He concludes:

For decades, the welfare state has said to us, “We’ll take care of that.” As a result, we have watched some of our sources of life’s most important satisfactions lose vitality. At the same time, we have learned how incompetent — how helpless — government is when “taking care of that” means dealing with complex human needs. The solution is not to tinker with the welfare state. The solution is to put responsibility for our lives back in our hands — our as individuals, ours as families, and ours as communities.

Murray’s idea will no doubt bring controversy, but let’s hope it opens the debate further. Where has the welfare state moved American society? Are there alternatives?

Probably the biggest problem with his proposal is the possibility that his means, i.e. the large annual transfer payment, will be implemented without the end in mind, i.e. the elimination of the bureaucratic welfare state. Acceptance of both the means and ends of his solution hinges upon acceptance of free markets and the power of individuals to decide for themselves what is and is not good for them.

Unfortunately, modern liberals have abandoned liberalism. Liberals seem to believe — and I am reluctant but ultimately forced to paint with a rather large brush here — that the role of government is to provide the means and structures by which individuals can reach self-actualization or their highest potentialities. But they have largely abandoned their defense of classically liberal structures for self-actualization. They no longer believe in markets or individual decision-making. You can almost hear the liberal refrain, “But they’ll waste the money, and then we’ll have to spend more money to help them again.”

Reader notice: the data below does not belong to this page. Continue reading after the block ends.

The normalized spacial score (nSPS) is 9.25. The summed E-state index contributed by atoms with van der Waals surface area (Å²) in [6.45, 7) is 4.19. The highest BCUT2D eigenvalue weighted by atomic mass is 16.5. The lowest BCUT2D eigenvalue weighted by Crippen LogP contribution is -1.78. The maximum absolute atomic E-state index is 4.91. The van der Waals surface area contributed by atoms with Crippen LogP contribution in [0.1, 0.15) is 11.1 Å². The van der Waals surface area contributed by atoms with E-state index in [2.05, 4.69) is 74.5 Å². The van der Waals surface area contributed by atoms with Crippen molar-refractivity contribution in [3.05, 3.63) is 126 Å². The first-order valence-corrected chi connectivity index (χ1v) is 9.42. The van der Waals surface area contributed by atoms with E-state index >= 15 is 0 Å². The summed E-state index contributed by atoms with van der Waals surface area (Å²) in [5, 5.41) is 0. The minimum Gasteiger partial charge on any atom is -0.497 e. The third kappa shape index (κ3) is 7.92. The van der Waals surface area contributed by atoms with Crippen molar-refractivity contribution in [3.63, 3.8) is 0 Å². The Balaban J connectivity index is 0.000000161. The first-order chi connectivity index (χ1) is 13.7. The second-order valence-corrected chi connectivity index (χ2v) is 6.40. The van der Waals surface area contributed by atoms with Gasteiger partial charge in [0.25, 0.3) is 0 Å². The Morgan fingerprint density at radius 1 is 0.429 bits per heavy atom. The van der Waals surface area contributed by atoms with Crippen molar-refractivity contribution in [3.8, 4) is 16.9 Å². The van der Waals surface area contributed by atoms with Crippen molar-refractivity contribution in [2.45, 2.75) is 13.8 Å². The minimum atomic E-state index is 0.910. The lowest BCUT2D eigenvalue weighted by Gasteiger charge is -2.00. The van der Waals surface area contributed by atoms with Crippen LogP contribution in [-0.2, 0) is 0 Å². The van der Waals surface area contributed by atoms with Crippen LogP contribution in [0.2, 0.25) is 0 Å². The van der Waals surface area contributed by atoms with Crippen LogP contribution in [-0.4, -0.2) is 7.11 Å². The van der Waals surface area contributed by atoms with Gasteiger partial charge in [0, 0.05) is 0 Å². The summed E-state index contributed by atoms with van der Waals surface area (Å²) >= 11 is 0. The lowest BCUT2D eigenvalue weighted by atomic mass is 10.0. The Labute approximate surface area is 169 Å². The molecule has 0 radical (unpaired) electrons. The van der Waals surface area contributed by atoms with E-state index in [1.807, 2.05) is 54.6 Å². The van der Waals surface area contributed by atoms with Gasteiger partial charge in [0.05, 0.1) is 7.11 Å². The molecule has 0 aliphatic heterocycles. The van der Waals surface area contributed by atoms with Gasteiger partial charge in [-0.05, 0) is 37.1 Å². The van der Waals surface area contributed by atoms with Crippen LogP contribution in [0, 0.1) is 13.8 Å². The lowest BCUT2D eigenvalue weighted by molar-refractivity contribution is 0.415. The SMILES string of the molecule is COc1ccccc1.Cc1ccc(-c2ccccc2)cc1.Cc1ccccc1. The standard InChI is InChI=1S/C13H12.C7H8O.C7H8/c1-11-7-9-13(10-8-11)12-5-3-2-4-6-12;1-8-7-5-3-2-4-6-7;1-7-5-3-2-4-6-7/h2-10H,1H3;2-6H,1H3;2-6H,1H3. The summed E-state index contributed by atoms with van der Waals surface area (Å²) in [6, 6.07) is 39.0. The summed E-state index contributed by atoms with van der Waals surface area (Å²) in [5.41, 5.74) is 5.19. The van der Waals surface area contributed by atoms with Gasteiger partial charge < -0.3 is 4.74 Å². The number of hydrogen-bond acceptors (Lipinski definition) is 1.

Indeed, even if the “Plan” were implemented, it would not be long before some new problem arose — a problem that just could not be resolved by Murray’s grant system. The government would have to step in. Experts would have to make decisions for people who were not smart enough to spend their money how the benighted classes thought they should.

This is the same problem Friedman saw with his own proposal for the negative income tax, which differed in details but not essence with Murray’s “Plan.” “The negative income tax,” Friedman admitted, “would be a satisfactory reform of our present welfare system only if it replaces the host of other specific programs that we now have. It would do more harm than good if it simply became another rag in the ragbag of welfare programs.”

And so it is with Murray’s proposal. The danger is that well-meaning liberals will adopt the idea’s evil twin — large income supplements without fundamental reform — and that weak-kneed conservatives will cow-tow, bargaining the liberals down on both ends, and eventually helping to create the worst of all alternatives — ever-increasing supplements and bureaucracy.

Jason Barnes is a freelance writer, and the editor of in Arlington, Virginia.